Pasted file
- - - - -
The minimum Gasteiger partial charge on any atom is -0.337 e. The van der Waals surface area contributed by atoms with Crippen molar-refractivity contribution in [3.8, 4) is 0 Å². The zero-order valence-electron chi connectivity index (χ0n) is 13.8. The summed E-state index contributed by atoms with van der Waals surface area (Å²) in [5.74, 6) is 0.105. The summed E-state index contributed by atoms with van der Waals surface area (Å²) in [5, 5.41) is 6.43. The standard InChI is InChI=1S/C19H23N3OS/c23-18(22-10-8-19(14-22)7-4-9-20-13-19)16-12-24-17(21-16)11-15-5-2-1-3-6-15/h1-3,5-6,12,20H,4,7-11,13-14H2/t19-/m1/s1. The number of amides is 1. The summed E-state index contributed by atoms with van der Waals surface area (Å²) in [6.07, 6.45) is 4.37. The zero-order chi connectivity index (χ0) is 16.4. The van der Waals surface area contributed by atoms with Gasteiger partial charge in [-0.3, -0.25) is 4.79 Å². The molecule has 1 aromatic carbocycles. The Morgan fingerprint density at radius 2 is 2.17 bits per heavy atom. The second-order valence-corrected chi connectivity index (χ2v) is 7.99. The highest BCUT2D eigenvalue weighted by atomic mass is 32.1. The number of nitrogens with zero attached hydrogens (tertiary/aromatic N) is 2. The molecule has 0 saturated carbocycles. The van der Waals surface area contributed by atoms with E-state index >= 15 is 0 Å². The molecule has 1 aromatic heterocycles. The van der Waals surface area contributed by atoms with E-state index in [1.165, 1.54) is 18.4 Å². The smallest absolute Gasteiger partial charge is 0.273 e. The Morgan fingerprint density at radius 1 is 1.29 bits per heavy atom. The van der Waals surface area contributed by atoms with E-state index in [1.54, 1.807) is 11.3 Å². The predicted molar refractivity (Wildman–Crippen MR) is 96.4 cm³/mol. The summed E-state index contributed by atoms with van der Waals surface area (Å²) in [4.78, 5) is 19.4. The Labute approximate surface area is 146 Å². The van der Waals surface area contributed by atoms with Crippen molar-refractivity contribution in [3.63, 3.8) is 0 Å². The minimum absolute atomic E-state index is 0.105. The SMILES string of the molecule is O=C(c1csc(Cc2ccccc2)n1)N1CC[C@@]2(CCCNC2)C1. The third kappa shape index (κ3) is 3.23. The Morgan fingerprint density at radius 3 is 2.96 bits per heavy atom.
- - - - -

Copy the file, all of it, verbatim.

The minimum Gasteiger partial charge on any atom is -0.337 e. The van der Waals surface area contributed by atoms with Crippen molar-refractivity contribution in [3.8, 4) is 0 Å². The zero-order valence-electron chi connectivity index (χ0n) is 13.8. The summed E-state index contributed by atoms with van der Waals surface area (Å²) in [5.74, 6) is 0.105. The summed E-state index contributed by atoms with van der Waals surface area (Å²) in [5, 5.41) is 6.43. The standard InChI is InChI=1S/C19H23N3OS/c23-18(22-10-8-19(14-22)7-4-9-20-13-19)16-12-24-17(21-16)11-15-5-2-1-3-6-15/h1-3,5-6,12,20H,4,7-11,13-14H2/t19-/m1/s1. The number of amides is 1. The summed E-state index contributed by atoms with van der Waals surface area (Å²) in [6.07, 6.45) is 4.37. The zero-order chi connectivity index (χ0) is 16.4. The van der Waals surface area contributed by atoms with Gasteiger partial charge in [-0.3, -0.25) is 4.79 Å². The molecule has 1 aromatic carbocycles. The Morgan fingerprint density at radius 2 is 2.17 bits per heavy atom. The second-order valence-corrected chi connectivity index (χ2v) is 7.99. The highest BCUT2D eigenvalue weighted by atomic mass is 32.1. The number of nitrogens with zero attached hydrogens (tertiary/aromatic N) is 2. The molecule has 0 saturated carbocycles. The van der Waals surface area contributed by atoms with E-state index >= 15 is 0 Å². The molecule has 1 aromatic heterocycles. The van der Waals surface area contributed by atoms with E-state index in [1.165, 1.54) is 18.4 Å². The smallest absolute Gasteiger partial charge is 0.273 e. The Morgan fingerprint density at radius 1 is 1.29 bits per heavy atom. The van der Waals surface area contributed by atoms with E-state index in [1.54, 1.807) is 11.3 Å². The predicted molar refractivity (Wildman–Crippen MR) is 96.4 cm³/mol. The summed E-state index contributed by atoms with van der Waals surface area (Å²) in [4.78, 5) is 19.4. The Labute approximate surface area is 146 Å². The van der Waals surface area contributed by atoms with Crippen molar-refractivity contribution in [3.63, 3.8) is 0 Å². The minimum absolute atomic E-state index is 0.105. The SMILES string of the molecule is O=C(c1csc(Cc2ccccc2)n1)N1CC[C@@]2(CCCNC2)C1. The third kappa shape index (κ3) is 3.23. The Morgan fingerprint density at radius 3 is 2.96 bits per heavy atom.